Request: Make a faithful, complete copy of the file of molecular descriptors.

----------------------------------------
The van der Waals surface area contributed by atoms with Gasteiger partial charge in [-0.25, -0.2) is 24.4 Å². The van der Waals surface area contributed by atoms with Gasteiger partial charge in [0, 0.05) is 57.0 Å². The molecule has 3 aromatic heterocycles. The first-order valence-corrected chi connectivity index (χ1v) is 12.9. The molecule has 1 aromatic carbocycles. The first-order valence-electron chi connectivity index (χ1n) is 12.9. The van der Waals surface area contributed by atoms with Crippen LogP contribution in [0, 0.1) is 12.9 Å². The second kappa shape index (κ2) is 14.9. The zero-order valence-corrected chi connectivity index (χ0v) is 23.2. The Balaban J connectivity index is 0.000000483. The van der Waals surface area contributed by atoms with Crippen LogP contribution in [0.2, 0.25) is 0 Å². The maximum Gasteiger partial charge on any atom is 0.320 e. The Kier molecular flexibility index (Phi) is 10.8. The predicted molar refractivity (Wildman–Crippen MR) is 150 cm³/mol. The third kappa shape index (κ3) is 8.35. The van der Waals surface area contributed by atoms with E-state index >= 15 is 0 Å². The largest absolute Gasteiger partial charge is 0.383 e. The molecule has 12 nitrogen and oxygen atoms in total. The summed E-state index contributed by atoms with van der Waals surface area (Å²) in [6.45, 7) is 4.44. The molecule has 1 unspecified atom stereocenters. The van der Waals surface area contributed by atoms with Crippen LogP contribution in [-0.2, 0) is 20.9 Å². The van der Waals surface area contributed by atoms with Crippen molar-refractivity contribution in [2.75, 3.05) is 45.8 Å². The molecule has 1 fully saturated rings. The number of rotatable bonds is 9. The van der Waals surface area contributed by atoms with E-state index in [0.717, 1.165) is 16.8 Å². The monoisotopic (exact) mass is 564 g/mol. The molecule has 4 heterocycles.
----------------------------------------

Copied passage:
The van der Waals surface area contributed by atoms with Gasteiger partial charge in [-0.25, -0.2) is 24.4 Å². The van der Waals surface area contributed by atoms with Gasteiger partial charge in [0, 0.05) is 57.0 Å². The molecule has 3 aromatic heterocycles. The first-order valence-corrected chi connectivity index (χ1v) is 12.9. The molecule has 1 aromatic carbocycles. The first-order valence-electron chi connectivity index (χ1n) is 12.9. The van der Waals surface area contributed by atoms with Crippen LogP contribution in [0, 0.1) is 12.9 Å². The second kappa shape index (κ2) is 14.9. The zero-order valence-corrected chi connectivity index (χ0v) is 23.2. The Balaban J connectivity index is 0.000000483. The van der Waals surface area contributed by atoms with Crippen LogP contribution in [0.2, 0.25) is 0 Å². The maximum Gasteiger partial charge on any atom is 0.320 e. The Kier molecular flexibility index (Phi) is 10.8. The predicted molar refractivity (Wildman–Crippen MR) is 150 cm³/mol. The third kappa shape index (κ3) is 8.35. The van der Waals surface area contributed by atoms with E-state index >= 15 is 0 Å². The largest absolute Gasteiger partial charge is 0.383 e. The molecule has 12 nitrogen and oxygen atoms in total. The summed E-state index contributed by atoms with van der Waals surface area (Å²) in [6.45, 7) is 4.44. The molecule has 1 unspecified atom stereocenters. The van der Waals surface area contributed by atoms with Crippen LogP contribution in [-0.2, 0) is 20.9 Å². The van der Waals surface area contributed by atoms with Crippen molar-refractivity contribution in [2.75, 3.05) is 45.8 Å². The molecule has 1 fully saturated rings. The number of rotatable bonds is 9. The van der Waals surface area contributed by atoms with E-state index in [0.717, 1.165) is 16.8 Å². The monoisotopic (exact) mass is 564 g/mol. The molecule has 4 heterocycles.